Maybe Exodus International Can Save Women From Christian Domestic Discipline

A marriage license and daily prayers don’t make domestic abuse any more legal.

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Alan Chambers, President of Exodus International, answers a question during an interview inside a conference center, near Black Mountain, N.C., Wednesday, July 20, 2005. Chambers said he left a homosexual lifestyle for marriage and heterosexuality.

Religious conviction makes people do and say crazy things, many of them not remotely rooted in the teachings of Jesus Christ or other icons of people of faith. Sometimes, those people see the light and realize hate and discrimination are not the goals of any true and sincere religion. And sometimes, those people are so threatened at the thought they might lose control over other groups of people, they double-down on the crazy.

On the hopeful front, we have Alan Chambers, who recently apologized to the lesbian, gay, bisexual and transgender community for his years trying to "fix" gays and lesbians by offering "reparative therapy" to make them straight. Exodus International, a Christian ministry, decided to close its doors after 37 years and stop trying to turn gays into heterosexuals. Said Exodus president Chambers in a statement on the group's website:

For quite some time we've been imprisoned in a worldview that's neither honoring toward our fellow human beings, nor biblical. From a Judeo-Christian perspective, gay, straight or otherwise, we're all prodigal sons and daughters. Exodus International is the prodigal's older brother, trying to impose its will on God's promises, and make judgments on who's worthy of His Kingdom. God is calling us to be the Father – to welcome everyone, to love unhindered.

This is a new season of ministry, to a new generation. Our goals are to reduce fear (, and come alongside churches to become safe, welcoming, and mutually transforming communities.

[See a collection of political cartoons on gay marriage.]

The idea that homosexuals can simply be trained to be sexually attracted to people of the other sex is absurd, and defies logic for two contradictory reasons. An initial thought is that if homosexuality were a choice, we might have a lot more lesbians. Why not double your shoe wardrobe, never mind avoid conversations with your female friends, after a breakup, about how you'll never understand male behavior? The second thought is that if one could choose one's sexual orientation, why make a choice that will make you the target of discrimination, violence, hatred and even murder?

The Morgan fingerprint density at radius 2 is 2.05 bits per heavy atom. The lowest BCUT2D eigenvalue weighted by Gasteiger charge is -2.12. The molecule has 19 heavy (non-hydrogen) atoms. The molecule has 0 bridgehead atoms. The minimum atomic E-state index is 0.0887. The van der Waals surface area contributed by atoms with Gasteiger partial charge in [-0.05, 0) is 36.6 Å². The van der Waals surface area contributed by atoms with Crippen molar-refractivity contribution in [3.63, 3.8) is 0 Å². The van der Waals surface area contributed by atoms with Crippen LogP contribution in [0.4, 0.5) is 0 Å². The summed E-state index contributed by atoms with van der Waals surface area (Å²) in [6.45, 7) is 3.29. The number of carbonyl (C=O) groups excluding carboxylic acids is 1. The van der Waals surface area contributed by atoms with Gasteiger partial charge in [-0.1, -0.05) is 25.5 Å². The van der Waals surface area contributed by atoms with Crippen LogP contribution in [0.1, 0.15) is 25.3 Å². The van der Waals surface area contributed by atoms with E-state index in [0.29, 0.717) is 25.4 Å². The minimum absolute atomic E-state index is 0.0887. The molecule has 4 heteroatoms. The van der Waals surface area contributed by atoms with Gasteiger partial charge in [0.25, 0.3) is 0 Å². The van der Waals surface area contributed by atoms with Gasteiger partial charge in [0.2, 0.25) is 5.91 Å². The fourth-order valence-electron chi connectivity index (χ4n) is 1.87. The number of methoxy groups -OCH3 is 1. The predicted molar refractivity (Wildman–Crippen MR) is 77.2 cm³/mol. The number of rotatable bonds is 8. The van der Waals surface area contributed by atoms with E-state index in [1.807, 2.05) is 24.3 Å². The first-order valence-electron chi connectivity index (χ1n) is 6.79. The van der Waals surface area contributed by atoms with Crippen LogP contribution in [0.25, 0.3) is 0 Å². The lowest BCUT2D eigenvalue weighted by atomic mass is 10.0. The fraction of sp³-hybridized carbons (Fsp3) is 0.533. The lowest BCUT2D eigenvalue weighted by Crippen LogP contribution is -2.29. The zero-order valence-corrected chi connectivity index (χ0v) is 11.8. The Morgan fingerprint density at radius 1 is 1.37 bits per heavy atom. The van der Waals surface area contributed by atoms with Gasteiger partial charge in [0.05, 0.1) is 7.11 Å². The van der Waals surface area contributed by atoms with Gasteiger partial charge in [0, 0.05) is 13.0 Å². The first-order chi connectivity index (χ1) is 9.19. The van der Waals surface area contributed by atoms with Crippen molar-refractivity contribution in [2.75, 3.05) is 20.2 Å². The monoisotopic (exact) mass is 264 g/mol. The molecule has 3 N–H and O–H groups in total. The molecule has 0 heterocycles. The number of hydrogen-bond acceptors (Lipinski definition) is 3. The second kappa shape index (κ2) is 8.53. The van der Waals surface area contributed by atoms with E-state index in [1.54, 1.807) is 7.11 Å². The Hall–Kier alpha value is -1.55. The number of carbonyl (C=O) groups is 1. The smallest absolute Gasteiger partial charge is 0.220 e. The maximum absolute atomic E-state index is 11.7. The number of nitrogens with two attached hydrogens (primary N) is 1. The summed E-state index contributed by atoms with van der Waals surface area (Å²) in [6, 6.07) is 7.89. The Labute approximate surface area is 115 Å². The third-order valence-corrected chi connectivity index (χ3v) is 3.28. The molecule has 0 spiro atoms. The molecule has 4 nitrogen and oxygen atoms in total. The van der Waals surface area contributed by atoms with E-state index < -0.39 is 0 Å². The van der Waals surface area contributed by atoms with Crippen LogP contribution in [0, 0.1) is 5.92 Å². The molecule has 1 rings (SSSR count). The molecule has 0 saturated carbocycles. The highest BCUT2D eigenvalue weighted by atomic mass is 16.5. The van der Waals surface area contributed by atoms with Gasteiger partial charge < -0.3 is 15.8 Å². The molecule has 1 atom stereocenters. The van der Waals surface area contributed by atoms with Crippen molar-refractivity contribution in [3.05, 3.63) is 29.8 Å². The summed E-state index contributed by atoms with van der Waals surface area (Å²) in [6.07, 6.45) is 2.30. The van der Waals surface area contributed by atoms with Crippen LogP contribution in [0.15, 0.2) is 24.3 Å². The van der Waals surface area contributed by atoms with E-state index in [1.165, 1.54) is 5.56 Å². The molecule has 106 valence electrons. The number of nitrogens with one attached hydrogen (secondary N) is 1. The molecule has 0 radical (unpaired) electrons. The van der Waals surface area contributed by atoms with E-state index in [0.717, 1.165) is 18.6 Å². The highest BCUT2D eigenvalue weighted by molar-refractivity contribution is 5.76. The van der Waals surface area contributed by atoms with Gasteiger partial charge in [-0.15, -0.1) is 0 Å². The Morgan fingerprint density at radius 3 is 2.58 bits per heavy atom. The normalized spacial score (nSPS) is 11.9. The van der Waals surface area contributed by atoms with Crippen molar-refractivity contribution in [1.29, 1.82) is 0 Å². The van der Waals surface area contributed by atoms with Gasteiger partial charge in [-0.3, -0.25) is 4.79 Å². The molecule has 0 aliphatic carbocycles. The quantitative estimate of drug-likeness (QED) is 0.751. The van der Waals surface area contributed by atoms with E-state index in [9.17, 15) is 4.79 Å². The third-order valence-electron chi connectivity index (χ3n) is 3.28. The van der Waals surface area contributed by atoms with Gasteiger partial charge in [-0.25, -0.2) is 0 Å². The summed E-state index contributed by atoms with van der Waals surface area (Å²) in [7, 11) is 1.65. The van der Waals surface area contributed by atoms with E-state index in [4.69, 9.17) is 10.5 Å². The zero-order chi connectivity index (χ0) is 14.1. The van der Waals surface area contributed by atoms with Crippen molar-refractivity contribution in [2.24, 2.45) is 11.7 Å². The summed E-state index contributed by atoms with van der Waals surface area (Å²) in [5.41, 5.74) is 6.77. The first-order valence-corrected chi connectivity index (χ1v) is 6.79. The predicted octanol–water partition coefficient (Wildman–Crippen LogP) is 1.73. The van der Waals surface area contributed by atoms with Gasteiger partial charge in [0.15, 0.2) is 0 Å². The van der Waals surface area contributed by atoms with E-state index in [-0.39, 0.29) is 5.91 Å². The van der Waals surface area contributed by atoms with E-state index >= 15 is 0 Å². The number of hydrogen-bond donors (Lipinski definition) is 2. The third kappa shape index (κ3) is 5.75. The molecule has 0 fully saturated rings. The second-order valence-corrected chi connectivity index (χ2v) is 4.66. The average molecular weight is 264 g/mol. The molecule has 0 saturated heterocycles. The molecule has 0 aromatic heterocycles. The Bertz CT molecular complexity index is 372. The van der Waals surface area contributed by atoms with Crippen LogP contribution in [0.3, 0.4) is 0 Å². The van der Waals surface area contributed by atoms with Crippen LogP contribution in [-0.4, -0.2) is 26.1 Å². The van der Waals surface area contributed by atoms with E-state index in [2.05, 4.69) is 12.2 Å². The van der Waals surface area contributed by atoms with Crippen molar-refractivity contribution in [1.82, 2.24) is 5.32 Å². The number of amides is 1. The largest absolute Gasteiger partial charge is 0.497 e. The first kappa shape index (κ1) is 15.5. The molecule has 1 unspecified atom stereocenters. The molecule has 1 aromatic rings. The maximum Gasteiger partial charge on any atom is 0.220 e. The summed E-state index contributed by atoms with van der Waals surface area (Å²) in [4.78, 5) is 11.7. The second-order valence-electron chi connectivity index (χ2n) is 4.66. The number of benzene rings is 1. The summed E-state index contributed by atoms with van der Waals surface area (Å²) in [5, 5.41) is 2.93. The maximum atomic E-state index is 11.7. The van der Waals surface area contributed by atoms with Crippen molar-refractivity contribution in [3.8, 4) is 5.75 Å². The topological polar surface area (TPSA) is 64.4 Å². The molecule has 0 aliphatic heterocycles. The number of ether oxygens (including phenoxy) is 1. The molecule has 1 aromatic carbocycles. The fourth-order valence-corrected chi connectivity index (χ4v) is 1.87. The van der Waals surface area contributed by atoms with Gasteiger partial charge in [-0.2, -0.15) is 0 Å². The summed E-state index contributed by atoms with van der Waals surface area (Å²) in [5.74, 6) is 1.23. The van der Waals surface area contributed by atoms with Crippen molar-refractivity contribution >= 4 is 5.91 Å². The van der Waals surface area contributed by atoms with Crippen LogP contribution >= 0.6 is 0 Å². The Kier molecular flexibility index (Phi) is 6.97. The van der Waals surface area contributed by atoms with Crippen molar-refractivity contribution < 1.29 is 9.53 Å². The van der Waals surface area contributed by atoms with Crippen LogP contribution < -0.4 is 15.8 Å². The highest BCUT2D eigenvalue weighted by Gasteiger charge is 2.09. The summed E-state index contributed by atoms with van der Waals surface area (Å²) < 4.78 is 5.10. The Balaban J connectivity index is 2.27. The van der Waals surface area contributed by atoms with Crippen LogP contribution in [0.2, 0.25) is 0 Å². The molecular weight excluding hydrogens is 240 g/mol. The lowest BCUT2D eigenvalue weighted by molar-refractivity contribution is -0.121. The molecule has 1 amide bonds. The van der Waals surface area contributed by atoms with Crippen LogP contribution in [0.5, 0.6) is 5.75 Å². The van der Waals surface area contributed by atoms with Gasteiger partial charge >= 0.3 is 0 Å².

Perhaps the idea behind it is that Christians are supposed to hate the sin, but love the sinner. It's a tremendously impressive step that Chambers has realized that the so-called "sin" was merely being "the sinner" – and that it is wrong to demonize people simply for being who and what God or nature made them.

Score one for tolerance among those claiming to be motivated by religion. It's been undermined a bit, however, by a group (a small one, thankfully) that thinks men should spank their wives in the name of Christian discipline.

[Read the U.S. News Debate: Should the Boy Scouts of America Lift Its Ban on Gay Members?]

Both The Daily Beast and Jezebel have written about the practice of spanking for Jesus. Called "Christian Domestic Discipline," the practice is meant to keep wives in line by domestic violence – or, as its adherents call it, just a way to keep a woman in her rightful, submissive place. As The Daily Beast's Brandy Zadrozny reports:

Referred to as CDD by its followers, the practice often includes spanking and other types corporal punishments administered by husbands—and ostensibly ordained by God. While the private nature of the discipline makes it difficult to estimate the number of adherents, activity in several online forums suggests a figure in the low thousands. Devotees call CDD an alternative lifestyle and enthusiastically sing its praises; for critics, it's nothing but domestic abuse by another name.

Good lord.

[Read the U.S. News Debate: Should Gay Marriage be Legal Nationwide?]

Jezebel's Callie Beusman writes about the women being under constant supervision and monitoring by their husbands, who punish the adult women with such child-rearing tactics as time outs and having phone privileges taken away.

This isn't a lifestyle choice. It's abuse, and it's no less illegal because it's being done in the name of religion. It's the same mindset that led to what Ohio authorities say was the enslavement of three women by a local man who beat them, raped them and kept them from leaving the house. A marriage license and daily prayers don't make it fundamentally any different.

The leaders of Exodus have joined the modern world, realizing they can't "save" gays and lesbians from being who they are. The ministry is planning to open under a new name and mission. Perhaps they could rescue the women being abused by CDD followers.

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